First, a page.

Public invited to give input on protecting, improving local hospitals

Mount Forest hospital will not take part in Ontario Health Coalition hearings despite frequent ER closures

MOUNT FOREST – Over the past year, the emergency department at Louise Marshall Hospital has closed temporarily 10 times, and the hospital is not alone.

The large number of emergency department closures province-wide has prompted the Ontario Health Coalition to schedule a series of public hearings to allow residents, service agencies, patient advocacy groups, health care professionals, municipal leaders and others to voice their concerns about the state of health care in the province.

“These hearings are a chance for people in rural and northern Ontario to share their experiences and to safeguard and improve our local hospitals, especially those at risk of closures,” stated Brenda Scott, chair of the coalition’s small, rural and local hospital committee, in a news release.

“We want to hear what has been cut, what if anything has improved, and what is needed to improve equity, save our hospitals and improve health care for rural Ontario,” Scott stated.

A series of 14 hearings are to take place in towns across the province between June 8 and 18, with options for members of the public to attend in-person or virtually.

In Mount Forest, a hearing focused on Mount Forest, Palmerston, Listowel, Durham and region will be held June 18 from 4:30 to 5:30pm at Royal Canadian Legion Branch 134, at 140 King St. W., or people can join by Zoom.

Angela Stanley is president and chief executive officer of the Wellington Health Care Alliance, which includes Groves Memorial Community Hospital in Fergus, Mount Forest’s Louise Marshall Hospital and Palmerston and District Hospital.

In an emailed statement to the Community News, Stanley said representatives from Louise Marshall will not be taking part in the hearings.

She blamed an Ontario-wide health human resource shortage for closures at North Wellington Health Care hospital emergency departments (Mount Forest and Palmerston).

“These closures occur when a last-minute call-in happens, or a nurse is required to accompany a patient for a hospital transfer, with replacement staff not available,” Stanley stated.

“We have been working hard and making great strides in our recruitment efforts, hiring new staff, to build resiliency and we will continue to offer the same health care services to the communities we serve at this time.”

Hearings in Chesley for the Chesley, Walkerton, Hanover and Durham region, and in Wingham for its surrounding area, will also be held on June 18, earlier in the day.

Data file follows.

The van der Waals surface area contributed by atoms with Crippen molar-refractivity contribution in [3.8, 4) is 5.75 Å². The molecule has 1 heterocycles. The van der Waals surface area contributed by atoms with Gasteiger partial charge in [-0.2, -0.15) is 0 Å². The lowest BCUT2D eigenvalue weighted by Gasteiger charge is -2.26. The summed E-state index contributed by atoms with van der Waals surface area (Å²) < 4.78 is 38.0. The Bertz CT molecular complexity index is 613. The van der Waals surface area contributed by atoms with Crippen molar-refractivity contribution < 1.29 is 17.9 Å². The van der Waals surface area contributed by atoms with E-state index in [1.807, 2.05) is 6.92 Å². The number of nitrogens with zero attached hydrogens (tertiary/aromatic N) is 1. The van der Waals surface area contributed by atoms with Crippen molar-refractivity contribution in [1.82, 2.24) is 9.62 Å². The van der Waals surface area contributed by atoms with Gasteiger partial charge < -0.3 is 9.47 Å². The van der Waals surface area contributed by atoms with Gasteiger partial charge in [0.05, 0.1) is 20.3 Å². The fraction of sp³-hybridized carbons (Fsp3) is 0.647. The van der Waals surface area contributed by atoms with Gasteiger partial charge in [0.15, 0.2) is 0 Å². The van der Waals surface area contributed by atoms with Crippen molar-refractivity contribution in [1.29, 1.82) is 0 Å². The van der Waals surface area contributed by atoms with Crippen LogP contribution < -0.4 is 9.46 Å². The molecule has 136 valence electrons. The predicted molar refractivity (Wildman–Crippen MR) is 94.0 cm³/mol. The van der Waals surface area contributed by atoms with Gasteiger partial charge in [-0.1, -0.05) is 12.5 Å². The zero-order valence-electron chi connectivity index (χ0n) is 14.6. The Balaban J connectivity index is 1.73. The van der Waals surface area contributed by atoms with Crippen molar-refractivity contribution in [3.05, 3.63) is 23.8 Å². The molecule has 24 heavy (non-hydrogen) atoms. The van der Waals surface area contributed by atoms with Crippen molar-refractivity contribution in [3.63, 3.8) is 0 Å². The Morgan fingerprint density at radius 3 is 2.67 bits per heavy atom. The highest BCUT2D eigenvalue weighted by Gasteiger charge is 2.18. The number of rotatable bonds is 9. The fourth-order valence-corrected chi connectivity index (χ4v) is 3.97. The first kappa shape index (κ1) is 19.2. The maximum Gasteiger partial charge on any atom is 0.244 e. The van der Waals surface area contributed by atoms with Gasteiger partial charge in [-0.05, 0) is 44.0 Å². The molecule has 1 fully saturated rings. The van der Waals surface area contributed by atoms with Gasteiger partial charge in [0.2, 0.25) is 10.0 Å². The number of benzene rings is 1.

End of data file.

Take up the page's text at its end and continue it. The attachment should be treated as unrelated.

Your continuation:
These areas have also experienced regular closures of hospital emergency rooms over the past year.

“Last summer, we had an unprecedented number of closures of emergency departments across the province,” said Guelph MPP and Green Party Leader Mike Schreiner.

Though he is not able to attend the Mount Forest event, Schreiner is one of the politicians who will be attending hearings.

Others include NDP health critic France Gélinas and Liberal health critic Adil Shamji.

Schreiner said he plans to attend as many of the hearings as he can with his goal being to make sure problems the health care system is facing that are bringing about emergency department closures are being addressed.

“The Ford government seems to be not addressing the issue,” said Schreiner.

He said the Ontario Health Coalition specifically asked opposition parties to get involved in the hearings, so when they return to Queen’s Park in the fall, they can advocate for change.

The coalition has said the results of the hearings will be collected in a report with recommendations on how to protect and improve hospitals, especially small and rural hospitals.

Schreiner said he doesn’t want to presume what people will say during the hearings, but he suspects they will say “they’re finding it challenging to access health care services,” particularly emergency services.

He also expects to hear about the stress health-care professionals have been under.

“There’s a tremendous amount of pressure on them,” he said.

Ontario has the lowest per-capita funding for health care of any province, Schreiner said.

“I think it’s a major concern and that’s why I’m going to continue to advocate for more funding,” he added.

Anyone is welcome to attend the OHC hearings, but to make a verbal presentation, people must register in advance by clicking here.

The deadline for written submissions is June 20 at 5pm.